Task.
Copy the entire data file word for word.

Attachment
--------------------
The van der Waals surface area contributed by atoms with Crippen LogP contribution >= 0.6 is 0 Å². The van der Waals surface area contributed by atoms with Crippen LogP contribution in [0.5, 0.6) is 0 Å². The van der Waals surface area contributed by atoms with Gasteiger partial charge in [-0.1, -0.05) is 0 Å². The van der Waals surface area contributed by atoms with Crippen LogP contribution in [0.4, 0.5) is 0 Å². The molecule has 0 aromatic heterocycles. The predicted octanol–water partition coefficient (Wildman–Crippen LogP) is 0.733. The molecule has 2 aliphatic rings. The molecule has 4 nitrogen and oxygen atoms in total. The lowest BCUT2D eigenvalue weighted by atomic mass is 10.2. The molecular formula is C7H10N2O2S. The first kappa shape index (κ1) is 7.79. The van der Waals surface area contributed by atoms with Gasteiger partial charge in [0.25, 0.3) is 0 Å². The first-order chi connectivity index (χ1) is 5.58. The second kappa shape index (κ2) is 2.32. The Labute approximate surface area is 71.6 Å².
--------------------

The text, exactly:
The van der Waals surface area contributed by atoms with Crippen LogP contribution >= 0.6 is 0 Å². The van der Waals surface area contributed by atoms with Crippen LogP contribution in [0.5, 0.6) is 0 Å². The van der Waals surface area contributed by atoms with Gasteiger partial charge in [-0.1, -0.05) is 0 Å². The van der Waals surface area contributed by atoms with Crippen LogP contribution in [0.4, 0.5) is 0 Å². The molecule has 0 aromatic heterocycles. The predicted octanol–water partition coefficient (Wildman–Crippen LogP) is 0.733. The molecule has 2 aliphatic rings. The molecule has 4 nitrogen and oxygen atoms in total. The lowest BCUT2D eigenvalue weighted by atomic mass is 10.2. The molecular formula is C7H10N2O2S. The first kappa shape index (κ1) is 7.79. The van der Waals surface area contributed by atoms with Gasteiger partial charge in [0.25, 0.3) is 0 Å². The first-order chi connectivity index (χ1) is 5.58. The second kappa shape index (κ2) is 2.32. The Labute approximate surface area is 71.6 Å².